Bangkok is vast. There’s a population of 11 million people within its 1500 square kilometres and towering high-rise buildings of up to 304m high. It’s a modern metropolis with frenetic markets, traditional temples and brilliant nightlife. But where should you base yourself? Whatever kind of trip you’re planning, here’s the lowdown on where to stay in Bangkok.
You can jump on a river bus to explore the rest of the city in a novel way, too. It’s a quiet, traditional neighbourhood where the shutters come down after dark. For something to eat and drink, you’re probably going to want to nip up to Banglamphu or down to Chinatown.
On this tailor-made trip to Bangkok Culture, you will visit Thailand’s urban capital for a fabulous cultural experience. Explore Bangkok’s wonderfully ornate wats, learn about history at the stunning Grand Palace, tour the eccentric floating market and get a taste of Siam Thai culture.
And the buzz on the streets is still there. Fashion stalls, trendy bars and clubs bring out young Thais from all over the city, as well as world travellers. On top of all that, there’s a great neighbourhood of old-fashioned shophouse restaurants to the south of Democracy Monument. The big-ticket sights of Ratanakosin are within walking distance, too.
Visit Thailand’s must-see capital Bangkok with its evocative markets, glitzy malls, Buddhist philosophy and traditional reserve. Discover its fabulously rich culture, and great nightlife and have lashings of fun.
Though ultra-budget-conscious world travellers are still Khao San’s main customers, Banglamphu attracts higher-spending sophisticates to its growing number of stylish restaurants and lively bars and clubs. At night, young Thais gather here to browse the fashion stalls and pavement displays and squash into the trendy bars and clubs that have made Khao San one of the city’s most happening places to party.
There’s even an enclave of authentic Indian eateries in Pahurat. Long-distance trains and the urban subway line stop at Hualamphong station for ease of access – or a hasty departure.
Enjoy this culinary whirlwind tailor-made tour of Bangkok. Partake in one-to-one cookery classes, explore the fragrant markets and delight your tastebuds with Michelin-star menus and street food alike. Take some time out to explore the city too and meet monks at Wat Pho and visit the Grand Palace.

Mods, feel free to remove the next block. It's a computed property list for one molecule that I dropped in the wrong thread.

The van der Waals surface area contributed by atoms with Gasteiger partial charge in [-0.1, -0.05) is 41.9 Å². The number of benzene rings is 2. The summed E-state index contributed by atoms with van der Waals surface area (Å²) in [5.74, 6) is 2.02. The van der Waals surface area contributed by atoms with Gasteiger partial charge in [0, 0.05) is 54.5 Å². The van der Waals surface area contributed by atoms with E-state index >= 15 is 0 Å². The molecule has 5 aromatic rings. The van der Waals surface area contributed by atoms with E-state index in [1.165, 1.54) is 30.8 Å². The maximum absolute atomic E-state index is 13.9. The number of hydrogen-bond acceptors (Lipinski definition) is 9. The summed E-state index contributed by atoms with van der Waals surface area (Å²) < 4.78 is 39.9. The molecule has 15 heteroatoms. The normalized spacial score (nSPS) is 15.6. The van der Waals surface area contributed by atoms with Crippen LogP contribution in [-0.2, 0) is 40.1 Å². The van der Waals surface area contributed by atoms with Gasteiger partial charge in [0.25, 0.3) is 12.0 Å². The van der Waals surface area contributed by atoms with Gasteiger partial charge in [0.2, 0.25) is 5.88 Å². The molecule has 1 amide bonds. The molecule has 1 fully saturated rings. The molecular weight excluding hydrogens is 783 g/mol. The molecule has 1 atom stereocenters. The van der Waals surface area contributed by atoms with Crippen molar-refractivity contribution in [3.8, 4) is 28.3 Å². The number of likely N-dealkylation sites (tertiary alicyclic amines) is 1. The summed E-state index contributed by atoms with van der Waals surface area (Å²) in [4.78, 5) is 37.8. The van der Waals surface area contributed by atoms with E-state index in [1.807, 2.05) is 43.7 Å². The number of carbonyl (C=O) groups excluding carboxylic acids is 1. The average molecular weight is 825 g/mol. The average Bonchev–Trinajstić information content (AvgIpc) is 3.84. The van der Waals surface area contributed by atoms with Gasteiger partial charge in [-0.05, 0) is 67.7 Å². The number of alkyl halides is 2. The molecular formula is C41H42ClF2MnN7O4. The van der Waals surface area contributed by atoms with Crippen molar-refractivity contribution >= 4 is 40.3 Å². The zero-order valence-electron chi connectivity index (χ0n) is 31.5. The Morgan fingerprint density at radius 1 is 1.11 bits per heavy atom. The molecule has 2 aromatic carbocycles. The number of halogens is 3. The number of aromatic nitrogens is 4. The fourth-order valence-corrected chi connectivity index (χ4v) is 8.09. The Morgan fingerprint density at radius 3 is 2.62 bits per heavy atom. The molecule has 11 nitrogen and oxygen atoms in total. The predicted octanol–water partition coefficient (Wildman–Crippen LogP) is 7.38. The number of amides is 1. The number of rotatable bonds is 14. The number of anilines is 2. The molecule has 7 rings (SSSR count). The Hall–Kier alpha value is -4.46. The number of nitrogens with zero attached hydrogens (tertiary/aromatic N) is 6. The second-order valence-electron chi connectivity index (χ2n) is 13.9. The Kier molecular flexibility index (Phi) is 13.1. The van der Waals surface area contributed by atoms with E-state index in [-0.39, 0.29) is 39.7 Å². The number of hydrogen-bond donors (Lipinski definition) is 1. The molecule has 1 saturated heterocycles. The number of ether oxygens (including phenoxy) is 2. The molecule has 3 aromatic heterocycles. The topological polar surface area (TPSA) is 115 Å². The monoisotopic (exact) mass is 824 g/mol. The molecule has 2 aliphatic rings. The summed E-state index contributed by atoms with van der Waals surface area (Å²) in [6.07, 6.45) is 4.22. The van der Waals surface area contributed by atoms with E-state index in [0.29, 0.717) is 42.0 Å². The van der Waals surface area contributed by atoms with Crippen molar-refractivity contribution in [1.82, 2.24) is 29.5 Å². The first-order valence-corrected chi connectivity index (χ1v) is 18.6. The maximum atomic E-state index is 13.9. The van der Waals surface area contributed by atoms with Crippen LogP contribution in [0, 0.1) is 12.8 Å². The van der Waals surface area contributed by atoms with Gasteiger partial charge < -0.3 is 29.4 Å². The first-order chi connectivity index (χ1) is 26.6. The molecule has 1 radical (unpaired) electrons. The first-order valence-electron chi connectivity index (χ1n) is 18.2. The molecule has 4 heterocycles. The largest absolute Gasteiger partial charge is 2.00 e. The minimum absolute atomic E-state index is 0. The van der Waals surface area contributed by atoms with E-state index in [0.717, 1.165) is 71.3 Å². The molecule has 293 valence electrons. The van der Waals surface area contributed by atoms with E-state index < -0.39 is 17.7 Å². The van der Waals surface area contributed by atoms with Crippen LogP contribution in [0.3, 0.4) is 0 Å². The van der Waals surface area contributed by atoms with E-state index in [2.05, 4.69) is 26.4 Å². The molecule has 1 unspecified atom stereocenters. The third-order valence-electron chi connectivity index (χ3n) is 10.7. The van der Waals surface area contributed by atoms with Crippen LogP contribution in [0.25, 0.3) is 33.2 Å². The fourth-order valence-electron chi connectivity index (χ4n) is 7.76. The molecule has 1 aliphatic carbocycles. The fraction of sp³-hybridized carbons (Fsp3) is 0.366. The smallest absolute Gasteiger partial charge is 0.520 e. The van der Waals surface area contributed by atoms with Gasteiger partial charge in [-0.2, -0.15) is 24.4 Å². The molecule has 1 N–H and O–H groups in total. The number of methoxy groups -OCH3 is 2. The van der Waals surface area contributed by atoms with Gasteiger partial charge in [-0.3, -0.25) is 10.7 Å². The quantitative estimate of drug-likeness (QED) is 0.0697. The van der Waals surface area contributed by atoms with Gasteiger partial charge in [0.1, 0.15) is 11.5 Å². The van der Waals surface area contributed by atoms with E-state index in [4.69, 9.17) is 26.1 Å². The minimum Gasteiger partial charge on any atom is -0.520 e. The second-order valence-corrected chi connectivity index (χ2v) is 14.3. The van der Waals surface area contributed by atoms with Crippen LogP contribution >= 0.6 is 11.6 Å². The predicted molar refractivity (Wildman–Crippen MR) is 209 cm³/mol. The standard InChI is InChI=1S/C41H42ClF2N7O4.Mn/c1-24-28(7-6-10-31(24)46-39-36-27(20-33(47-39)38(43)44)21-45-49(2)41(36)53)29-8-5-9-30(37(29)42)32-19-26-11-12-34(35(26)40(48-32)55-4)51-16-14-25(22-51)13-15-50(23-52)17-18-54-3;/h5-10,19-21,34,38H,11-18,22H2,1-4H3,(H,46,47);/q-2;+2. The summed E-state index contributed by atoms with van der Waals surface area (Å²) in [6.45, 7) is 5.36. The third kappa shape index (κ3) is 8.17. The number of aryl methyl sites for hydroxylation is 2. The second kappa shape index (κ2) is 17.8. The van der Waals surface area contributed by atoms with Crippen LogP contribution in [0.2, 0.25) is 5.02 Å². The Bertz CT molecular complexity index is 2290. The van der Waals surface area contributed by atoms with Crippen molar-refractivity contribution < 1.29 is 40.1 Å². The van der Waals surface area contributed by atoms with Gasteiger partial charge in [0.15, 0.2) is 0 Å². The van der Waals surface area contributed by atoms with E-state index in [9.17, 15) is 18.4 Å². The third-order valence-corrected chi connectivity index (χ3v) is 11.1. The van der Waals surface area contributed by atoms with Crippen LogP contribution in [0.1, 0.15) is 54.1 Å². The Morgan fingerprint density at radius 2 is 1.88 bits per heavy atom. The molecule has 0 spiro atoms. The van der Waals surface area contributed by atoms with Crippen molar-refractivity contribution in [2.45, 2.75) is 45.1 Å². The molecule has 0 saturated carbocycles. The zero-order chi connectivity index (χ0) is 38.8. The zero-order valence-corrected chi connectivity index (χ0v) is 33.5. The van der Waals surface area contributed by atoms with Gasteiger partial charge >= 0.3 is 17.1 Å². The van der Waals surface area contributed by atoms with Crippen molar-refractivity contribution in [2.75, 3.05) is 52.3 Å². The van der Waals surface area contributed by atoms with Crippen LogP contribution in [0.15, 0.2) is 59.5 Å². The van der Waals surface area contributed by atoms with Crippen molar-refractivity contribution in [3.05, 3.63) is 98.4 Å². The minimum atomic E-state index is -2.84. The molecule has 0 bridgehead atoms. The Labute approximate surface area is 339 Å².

The malls also harbour branches of some of the city’s best restaurants. Accommodation in the surrounding area runs the gamut from designer hostels and upscale guesthouses (in the mini-ghetto of Soi Kasem San I) to luxury hotels. In a city that’s notorious for its traffic jams, where cars crawl along at an average of 4km per hour, this area has the best transport connections.
The Skytrain’s only two lines both pass through Siam Square, ready to whisk you to the bars and clubs of Sukhumvit, the river or the Weekend Market, Bangkok’s ultimate shopping experience with 8000 stalls.
They also have their own shuttle boats to ferry guests up and down the river. A boat trip is a lovely way to start a day’s exploration or return to your bed at night, gliding through the bright city lights. Public Express Boats will help you to get more out of the Chao Phraya, while the Skytrain arrows north from the river through the city centre.
Soi 11, “hi-so” Soi 55 and Soi 63 (a bit more studenty) are the main hubs; look out, especially for the wacky, high-concept bars of Ashley Sutton, design guru of the moment (Iron Fairies, Clouds etc). Meanwhile, the girlie bars on Soi Nana and Soi Cowboy are looking almost retro these days, not to mention out of date.
Alongside the smoked-glass banks and offices, and opposite Convent Road, the site of Bangkok’s Carmelite nunnery, lies the dark heart of Bangkok nightlife, Patpong. Further west along Thanon Silom from Patpong, in a still-thriving South Indian enclave lies the colourful landmark of the Maha Uma Devi Temple.
Here you’ll find the only place in Bangkok where you might be able to eke out an architectural walk, though it’s hardly compelling. Incongruous churches and “colonial” buildings.
Ten minutes walk north of the Erawan Shrine and extending northwest from the corner of Rajaprarop and Phetchaburi roads, Pratunam Market is famous for its low-cost, low-quality casual clothes. The vast, dark warren of stalls is becoming touristy near the hotels on its north side, but there are still bargains to be had elsewhere, especially along the market’s western side.
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